Mount Moriah constituents fed-up with indiscriminate dumping

NASSAU, BAHAMAS – Residents in three neighboring communities in the Mount Moriah constituency have sounded the alarm on government’s refusal to clean up a dumping site, which sits adjacent to their communities, which they claim poses a number of health and safety hazards to the area.

This a story that Eyewitness News Online published in early March, but residents complained on Wednesday that it has been two months too long.

In 2016, the Christie-led administration declared that the plot of land, which sits just opposite of the Bahamas Hot Rod Association track, would be a designated dumping ground for debris in the wake of Hurricane Matthew.

A conversation with public works minister Desmond Bannister in March, indicated that the present government is seeking tenders for a company to clean up the area which has now become overrun with garbage and debris.

But, residents from Stapledon Gardens, Millennium Gardens and Yellow Elder Gardens said government is taking far too long.

“This is no longer hurricane debris here, this is now appliances, cars, all types of garbage. There is a government agency that is responsible for environmental health and so we need them to come here and do their job,” said Samuel Strachan, a resident of Yellow Elder Gardens.

Strachan was joined by Stapledon Gardens resident, Dr. Carnille Farquharson.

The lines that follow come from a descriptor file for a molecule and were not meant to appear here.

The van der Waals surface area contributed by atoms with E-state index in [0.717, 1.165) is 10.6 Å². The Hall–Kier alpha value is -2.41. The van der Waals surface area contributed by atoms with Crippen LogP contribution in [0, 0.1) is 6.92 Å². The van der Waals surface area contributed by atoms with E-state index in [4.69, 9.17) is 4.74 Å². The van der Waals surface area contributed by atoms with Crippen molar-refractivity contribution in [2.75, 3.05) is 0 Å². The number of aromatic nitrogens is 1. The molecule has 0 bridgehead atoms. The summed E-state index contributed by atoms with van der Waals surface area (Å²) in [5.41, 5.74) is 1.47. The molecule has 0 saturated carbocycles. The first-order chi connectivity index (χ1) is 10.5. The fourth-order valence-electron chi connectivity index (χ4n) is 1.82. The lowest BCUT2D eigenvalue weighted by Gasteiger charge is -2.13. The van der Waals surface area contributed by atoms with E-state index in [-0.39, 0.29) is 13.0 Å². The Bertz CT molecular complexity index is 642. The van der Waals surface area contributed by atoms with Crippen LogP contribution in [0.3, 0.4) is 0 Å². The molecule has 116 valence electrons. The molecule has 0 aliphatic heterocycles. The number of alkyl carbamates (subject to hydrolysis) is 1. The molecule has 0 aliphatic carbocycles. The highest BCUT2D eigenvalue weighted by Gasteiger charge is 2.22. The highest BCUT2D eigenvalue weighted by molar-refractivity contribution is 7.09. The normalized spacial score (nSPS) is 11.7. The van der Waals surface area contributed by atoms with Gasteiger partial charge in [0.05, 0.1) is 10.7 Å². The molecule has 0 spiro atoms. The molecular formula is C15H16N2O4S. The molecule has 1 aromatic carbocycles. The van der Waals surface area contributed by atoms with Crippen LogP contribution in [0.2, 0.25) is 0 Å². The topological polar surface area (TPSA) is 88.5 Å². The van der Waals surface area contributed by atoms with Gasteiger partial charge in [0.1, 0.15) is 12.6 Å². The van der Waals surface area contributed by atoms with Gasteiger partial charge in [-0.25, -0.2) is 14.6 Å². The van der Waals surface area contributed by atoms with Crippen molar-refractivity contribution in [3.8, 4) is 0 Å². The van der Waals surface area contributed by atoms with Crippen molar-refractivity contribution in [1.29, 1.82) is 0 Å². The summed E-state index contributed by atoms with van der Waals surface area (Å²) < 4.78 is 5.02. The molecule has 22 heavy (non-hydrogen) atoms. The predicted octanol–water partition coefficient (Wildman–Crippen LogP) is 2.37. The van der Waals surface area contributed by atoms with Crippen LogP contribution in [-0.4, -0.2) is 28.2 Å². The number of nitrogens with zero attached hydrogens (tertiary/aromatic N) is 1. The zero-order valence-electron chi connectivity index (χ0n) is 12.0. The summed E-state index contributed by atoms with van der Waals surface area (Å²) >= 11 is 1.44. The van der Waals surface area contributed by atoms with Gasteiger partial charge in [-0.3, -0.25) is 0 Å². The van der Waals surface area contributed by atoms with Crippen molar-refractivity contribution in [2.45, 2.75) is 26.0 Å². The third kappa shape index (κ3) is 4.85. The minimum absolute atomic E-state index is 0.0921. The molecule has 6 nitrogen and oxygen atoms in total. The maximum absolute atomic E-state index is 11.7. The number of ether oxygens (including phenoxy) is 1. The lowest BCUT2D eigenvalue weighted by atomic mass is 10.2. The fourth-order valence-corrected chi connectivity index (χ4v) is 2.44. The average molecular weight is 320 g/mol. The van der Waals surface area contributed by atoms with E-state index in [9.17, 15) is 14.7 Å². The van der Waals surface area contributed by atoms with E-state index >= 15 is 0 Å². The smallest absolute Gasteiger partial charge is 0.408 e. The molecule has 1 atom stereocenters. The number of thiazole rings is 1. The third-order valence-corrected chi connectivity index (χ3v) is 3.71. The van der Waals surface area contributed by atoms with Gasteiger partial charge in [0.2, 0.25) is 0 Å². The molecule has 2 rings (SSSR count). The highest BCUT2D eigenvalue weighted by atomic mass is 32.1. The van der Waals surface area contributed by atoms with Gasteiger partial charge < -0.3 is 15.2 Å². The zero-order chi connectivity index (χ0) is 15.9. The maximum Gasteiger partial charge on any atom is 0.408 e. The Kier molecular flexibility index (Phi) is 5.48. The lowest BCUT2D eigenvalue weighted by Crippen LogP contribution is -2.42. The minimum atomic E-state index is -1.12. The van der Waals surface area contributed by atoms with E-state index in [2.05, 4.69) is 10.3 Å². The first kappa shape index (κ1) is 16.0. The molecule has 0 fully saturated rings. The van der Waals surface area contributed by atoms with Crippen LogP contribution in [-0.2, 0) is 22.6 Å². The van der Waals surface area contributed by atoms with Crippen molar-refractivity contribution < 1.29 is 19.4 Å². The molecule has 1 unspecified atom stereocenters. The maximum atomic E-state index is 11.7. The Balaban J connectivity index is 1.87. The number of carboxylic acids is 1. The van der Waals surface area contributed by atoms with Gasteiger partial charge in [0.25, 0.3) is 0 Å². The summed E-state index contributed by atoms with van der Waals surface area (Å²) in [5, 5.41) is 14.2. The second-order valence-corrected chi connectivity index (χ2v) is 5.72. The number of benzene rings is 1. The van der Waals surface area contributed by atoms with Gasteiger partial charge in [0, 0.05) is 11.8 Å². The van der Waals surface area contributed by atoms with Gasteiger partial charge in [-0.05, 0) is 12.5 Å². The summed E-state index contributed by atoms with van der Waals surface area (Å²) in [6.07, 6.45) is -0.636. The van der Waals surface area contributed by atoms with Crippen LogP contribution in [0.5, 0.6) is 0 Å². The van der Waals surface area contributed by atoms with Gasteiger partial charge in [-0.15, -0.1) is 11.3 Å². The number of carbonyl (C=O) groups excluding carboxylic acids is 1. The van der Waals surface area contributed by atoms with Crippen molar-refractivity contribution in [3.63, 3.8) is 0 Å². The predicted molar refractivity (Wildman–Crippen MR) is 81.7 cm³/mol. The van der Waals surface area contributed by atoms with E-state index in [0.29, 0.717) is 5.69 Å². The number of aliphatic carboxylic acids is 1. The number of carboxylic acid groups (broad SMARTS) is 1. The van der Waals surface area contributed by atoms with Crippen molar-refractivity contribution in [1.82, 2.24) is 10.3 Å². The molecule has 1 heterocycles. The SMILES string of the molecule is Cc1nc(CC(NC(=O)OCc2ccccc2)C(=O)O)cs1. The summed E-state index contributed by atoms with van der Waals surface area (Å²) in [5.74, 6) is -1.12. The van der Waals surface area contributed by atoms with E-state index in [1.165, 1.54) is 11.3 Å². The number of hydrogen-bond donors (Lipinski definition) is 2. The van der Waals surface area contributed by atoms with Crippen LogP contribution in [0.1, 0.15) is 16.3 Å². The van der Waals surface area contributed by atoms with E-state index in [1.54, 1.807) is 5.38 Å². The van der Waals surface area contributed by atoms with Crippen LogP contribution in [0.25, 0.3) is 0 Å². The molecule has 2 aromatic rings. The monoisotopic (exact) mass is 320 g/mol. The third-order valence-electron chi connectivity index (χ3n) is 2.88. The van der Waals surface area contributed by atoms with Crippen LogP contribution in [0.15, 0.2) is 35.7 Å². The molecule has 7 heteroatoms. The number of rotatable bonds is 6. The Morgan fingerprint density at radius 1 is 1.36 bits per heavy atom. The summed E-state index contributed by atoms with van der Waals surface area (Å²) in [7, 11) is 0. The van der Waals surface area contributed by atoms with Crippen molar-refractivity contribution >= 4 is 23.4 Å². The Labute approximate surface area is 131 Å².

She underscored why the indiscriminate dumping poses huge safety and health hazards to surrounding communities.

“Because this isn’t being controlled, there are any number of things that can be dumped here that can cause damage to the underlying water table. Many refrigerators, stoves and other things have been dropped here and when they start decaying we don’t know what sorts of hazards they will pose,” she said.

“This dumpsite can house rodents and snakes, which can then infest the surrounding areas. In fact, Stapledon has had a huge rodent problem for several years now and it has been getting worse and this is probably one of the main reasons right here.”

Dr. Farquharson said while government is seeking a company to remediate the excessive waste, proactive measures need to be taken to address immediate concerns.

“For one, government needs to put up signs to direct persons to take their garbage to the public landfill rather than putting it here,” she said.

“Government has also spent millions of dollars on cameras. Government can put some of those cameras up, identify the persons that are coming here and enforce fines and prosecute them to the fullest extent of the law so that it can be discontinued.”

Strachan said if government intends to take another three years to address the issue, residents want the power to address the issue themselves.

“There are residents who are willing and capable of doing it. Either you will do this clean-up for us or allow us, and provide us with the tools, to do so,” he asserted.

The public works minister told Eyewitness News Online in mid-March that government was in the process of finding a company to clean-up the eye sore.

He was unable to confirm how long the process would take.

“We’ve gotten our engineers to look at a proper scope of works. This means that they will go into this site and determine the amount of garbage that is in there and what it will take to be able to move it,” Bannister explained.

“Then they can make a determination when they put it out to tender or assign the work; then the contractors will be able to get a fair price for the work that they are to do.”

 

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